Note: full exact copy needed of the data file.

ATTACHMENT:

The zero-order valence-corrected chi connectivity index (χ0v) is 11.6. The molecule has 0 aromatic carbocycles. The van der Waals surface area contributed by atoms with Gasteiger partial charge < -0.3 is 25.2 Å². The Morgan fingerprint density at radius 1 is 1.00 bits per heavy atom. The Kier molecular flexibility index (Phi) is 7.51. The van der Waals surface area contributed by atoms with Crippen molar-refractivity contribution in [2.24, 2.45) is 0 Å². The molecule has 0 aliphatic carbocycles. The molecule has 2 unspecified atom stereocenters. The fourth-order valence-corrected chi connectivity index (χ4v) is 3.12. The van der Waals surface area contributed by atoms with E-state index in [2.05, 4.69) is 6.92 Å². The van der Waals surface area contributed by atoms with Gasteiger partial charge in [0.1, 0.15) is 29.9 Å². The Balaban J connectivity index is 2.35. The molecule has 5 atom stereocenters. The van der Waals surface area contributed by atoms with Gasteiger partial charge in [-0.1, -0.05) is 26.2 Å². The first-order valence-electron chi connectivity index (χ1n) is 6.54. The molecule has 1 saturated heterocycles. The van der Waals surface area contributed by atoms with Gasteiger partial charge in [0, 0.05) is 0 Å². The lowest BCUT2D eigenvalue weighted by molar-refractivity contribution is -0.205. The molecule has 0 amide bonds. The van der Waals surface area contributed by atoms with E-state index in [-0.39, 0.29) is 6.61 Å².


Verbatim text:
The zero-order valence-corrected chi connectivity index (χ0v) is 11.6. The molecule has 0 aromatic carbocycles. The van der Waals surface area contributed by atoms with Gasteiger partial charge < -0.3 is 25.2 Å². The Morgan fingerprint density at radius 1 is 1.00 bits per heavy atom. The Kier molecular flexibility index (Phi) is 7.51. The van der Waals surface area contributed by atoms with Crippen molar-refractivity contribution in [2.24, 2.45) is 0 Å². The molecule has 0 aliphatic carbocycles. The molecule has 2 unspecified atom stereocenters. The fourth-order valence-corrected chi connectivity index (χ4v) is 3.12. The van der Waals surface area contributed by atoms with E-state index in [2.05, 4.69) is 6.92 Å². The van der Waals surface area contributed by atoms with Gasteiger partial charge in [0.1, 0.15) is 29.9 Å². The Balaban J connectivity index is 2.35. The molecule has 5 atom stereocenters. The van der Waals surface area contributed by atoms with Gasteiger partial charge in [-0.1, -0.05) is 26.2 Å². The first-order valence-electron chi connectivity index (χ1n) is 6.54. The molecule has 1 saturated heterocycles. The van der Waals surface area contributed by atoms with Gasteiger partial charge in [0, 0.05) is 0 Å². The lowest BCUT2D eigenvalue weighted by molar-refractivity contribution is -0.205. The molecule has 0 amide bonds. The van der Waals surface area contributed by atoms with E-state index in [-0.39, 0.29) is 6.61 Å².